🇹🇷 Amidst a government crackdown on gay and transgender communities in Turkey, Istanbul police arrested 50 people taking part in Sunday’s Pride Parade  

🇬🇹 Presidential candidates in Guatemala are headed to a runoff next month after Sunday’s election. Corruption, violence, and poverty in Latin America’s largest country lead more than a million Guatemalans a year to migrate to the U.S.

🇨🇦 Sat. July 1 is Canada Day. Last week, the Consulate General of Canada marked the 50th anniversary of its presence in Atlanta last week. Gabriel Sterling (above) represented the Office of Secretary of State Brad Raffensperger and praised the relationship between Georgia and Canada, although he lamented Atlanta’s loss of two NHL teams to our northern neighbors.

🇧🇪 Artists and families descend this week on a beach in Belgium for the annual “Fairy Tales in the Sand” sand sculpture festival. 

👇 Join the World Affairs Council and attend this member-exclusive opportunity to engage with fellow Council Members in dialogue on global affairs impacting Atlanta. Food and drinks will be served.

🩰 The Atlanta Journal-Constitution unveils the compelling story of Gerard Alexander, a professional dancer whose promising life unraveled into drug addiction and homelessness. During his unlikely rise, Alexander was described as a “Black Baryshnikov.” Last spring, he was found shot dead beside one of Atlanta’s busiest roads. Read “The Dancer.”

5. Pods about running

It’s your last full week to prepare for the Peachtree Road Race, the world’s largest 10K. While my idea of running always has errands involved, here are a few crowd-sourced suggestions from my runner friends on social media (follow me on Twitter and Instagram).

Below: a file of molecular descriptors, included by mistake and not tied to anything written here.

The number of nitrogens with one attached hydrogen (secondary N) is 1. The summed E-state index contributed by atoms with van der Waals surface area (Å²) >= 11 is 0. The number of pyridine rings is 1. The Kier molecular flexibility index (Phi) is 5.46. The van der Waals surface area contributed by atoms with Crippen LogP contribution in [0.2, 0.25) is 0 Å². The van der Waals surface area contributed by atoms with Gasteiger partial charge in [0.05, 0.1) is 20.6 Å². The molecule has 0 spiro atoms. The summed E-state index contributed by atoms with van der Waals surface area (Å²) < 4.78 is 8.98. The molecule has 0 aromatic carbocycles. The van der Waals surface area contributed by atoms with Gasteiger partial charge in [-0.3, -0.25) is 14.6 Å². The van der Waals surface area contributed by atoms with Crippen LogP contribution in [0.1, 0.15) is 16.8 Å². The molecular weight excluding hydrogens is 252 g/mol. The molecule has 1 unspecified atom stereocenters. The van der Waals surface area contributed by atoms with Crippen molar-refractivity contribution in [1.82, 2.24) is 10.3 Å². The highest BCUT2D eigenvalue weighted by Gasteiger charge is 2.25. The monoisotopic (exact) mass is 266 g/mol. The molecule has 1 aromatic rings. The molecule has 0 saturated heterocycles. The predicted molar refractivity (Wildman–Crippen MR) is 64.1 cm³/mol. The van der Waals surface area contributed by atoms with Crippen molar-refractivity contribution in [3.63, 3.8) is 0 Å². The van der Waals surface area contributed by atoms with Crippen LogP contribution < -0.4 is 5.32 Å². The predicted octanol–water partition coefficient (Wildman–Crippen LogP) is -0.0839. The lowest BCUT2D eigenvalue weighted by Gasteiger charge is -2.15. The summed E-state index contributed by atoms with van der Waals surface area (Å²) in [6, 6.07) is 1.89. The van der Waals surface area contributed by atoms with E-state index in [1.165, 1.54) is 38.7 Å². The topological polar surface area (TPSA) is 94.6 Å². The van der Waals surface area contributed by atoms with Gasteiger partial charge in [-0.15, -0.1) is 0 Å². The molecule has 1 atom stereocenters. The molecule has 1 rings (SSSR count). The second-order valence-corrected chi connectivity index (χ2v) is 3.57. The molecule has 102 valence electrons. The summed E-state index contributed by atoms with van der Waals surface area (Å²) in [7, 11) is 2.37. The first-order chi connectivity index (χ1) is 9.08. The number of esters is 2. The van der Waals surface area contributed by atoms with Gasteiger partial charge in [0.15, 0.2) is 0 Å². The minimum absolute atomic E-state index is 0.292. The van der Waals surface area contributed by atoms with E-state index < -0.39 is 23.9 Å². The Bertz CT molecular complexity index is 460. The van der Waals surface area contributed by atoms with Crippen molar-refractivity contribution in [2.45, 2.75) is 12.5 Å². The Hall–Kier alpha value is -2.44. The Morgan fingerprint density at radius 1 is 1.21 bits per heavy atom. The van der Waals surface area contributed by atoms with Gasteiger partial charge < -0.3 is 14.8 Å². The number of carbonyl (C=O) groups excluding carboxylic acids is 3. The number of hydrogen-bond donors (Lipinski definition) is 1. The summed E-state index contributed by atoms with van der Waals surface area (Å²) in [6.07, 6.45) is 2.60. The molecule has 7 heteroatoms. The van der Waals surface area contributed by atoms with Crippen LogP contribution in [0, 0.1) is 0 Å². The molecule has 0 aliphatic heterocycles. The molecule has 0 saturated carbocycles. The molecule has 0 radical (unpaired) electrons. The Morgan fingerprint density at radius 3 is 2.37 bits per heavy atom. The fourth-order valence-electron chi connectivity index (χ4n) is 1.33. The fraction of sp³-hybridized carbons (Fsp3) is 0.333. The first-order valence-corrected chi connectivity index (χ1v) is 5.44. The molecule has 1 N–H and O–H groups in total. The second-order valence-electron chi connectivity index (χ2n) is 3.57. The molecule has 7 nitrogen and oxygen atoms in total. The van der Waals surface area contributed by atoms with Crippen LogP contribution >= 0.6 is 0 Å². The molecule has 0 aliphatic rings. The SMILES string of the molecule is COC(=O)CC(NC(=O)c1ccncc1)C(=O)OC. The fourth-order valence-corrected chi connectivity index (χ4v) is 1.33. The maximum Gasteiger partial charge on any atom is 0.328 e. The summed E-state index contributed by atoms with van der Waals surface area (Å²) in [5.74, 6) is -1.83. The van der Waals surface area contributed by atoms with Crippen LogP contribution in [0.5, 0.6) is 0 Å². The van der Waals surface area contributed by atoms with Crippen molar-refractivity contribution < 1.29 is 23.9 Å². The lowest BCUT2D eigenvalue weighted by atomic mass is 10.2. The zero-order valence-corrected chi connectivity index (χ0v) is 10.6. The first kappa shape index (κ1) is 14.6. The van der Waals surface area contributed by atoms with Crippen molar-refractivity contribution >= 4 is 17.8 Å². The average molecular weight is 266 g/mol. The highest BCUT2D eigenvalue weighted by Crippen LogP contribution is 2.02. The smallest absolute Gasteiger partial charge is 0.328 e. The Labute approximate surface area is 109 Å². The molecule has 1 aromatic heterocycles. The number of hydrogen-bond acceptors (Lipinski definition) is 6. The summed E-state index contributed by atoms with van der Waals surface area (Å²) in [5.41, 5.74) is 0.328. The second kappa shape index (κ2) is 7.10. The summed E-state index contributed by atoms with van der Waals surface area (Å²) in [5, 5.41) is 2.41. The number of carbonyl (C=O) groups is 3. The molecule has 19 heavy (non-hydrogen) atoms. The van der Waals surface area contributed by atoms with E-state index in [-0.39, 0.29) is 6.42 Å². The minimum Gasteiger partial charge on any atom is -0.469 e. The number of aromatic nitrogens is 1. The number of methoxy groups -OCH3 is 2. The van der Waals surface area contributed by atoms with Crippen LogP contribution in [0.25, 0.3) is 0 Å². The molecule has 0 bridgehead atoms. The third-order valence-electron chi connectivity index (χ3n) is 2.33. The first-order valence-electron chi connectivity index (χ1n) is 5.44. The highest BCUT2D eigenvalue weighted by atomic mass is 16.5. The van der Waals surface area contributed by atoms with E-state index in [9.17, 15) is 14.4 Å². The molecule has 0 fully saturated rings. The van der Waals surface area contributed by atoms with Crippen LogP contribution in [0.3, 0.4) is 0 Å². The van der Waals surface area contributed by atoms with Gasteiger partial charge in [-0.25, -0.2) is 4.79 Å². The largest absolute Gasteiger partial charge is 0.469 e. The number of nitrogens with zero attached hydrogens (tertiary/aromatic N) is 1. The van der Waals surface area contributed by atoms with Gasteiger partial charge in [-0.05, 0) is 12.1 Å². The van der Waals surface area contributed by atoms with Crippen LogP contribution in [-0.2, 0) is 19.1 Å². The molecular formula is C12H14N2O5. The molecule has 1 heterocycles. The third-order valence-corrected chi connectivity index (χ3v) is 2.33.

🎧 Atlanta City Council President Doug Shipman, who just ran a marathon PR and qualified for the Boston Marathon, loves “More Than Miles.” Physical therapists Dr. Kate Mihevc Edwards and Dr. Kacy Seynders talk to dieticians, marathon runners, and running enthusiasts about getting the most out of the sport. 

🎙️ Locally owned running specialty store, Big Peach Running Co., has its own podcast, “The RUNATL.” It’s hosted by founder Mike Cosentino and director of marketing, Dave “D2” Martinez. 

🎧 Fight the Malarkey tweeted me: “John Richards at KEXP does one called ‘The Runcast’. I’ll listen to any fave podcast when running, not just run-specific ones.”

🎙️ Martha Schoch Smith suggested “Ali on the Run” via Instagram. Ali talks with inspiring people from the fastest runners in the world to the runners who make up the middle and back of the pack. She has a huge following and over 600 episodes. “

🎧 “Nobody Asked Us” with Des & Kara explores the high-stakes world of competitive running in a compelling podcast hosted by former rivals and Olympic teammates Des Linden and Kara Goucher.

Collin Kelley has been the editor of Atlanta Intown for two decades and has been a journalist and freelance writer for 35 years. He’s also an award-winning poet and novelist.

Sammie Purcell is Associate Editor at Rough Draft Atlanta.

Madison Auchincloss is an editorial intern for Rough Draft Atlanta and a student at the University of Michigan.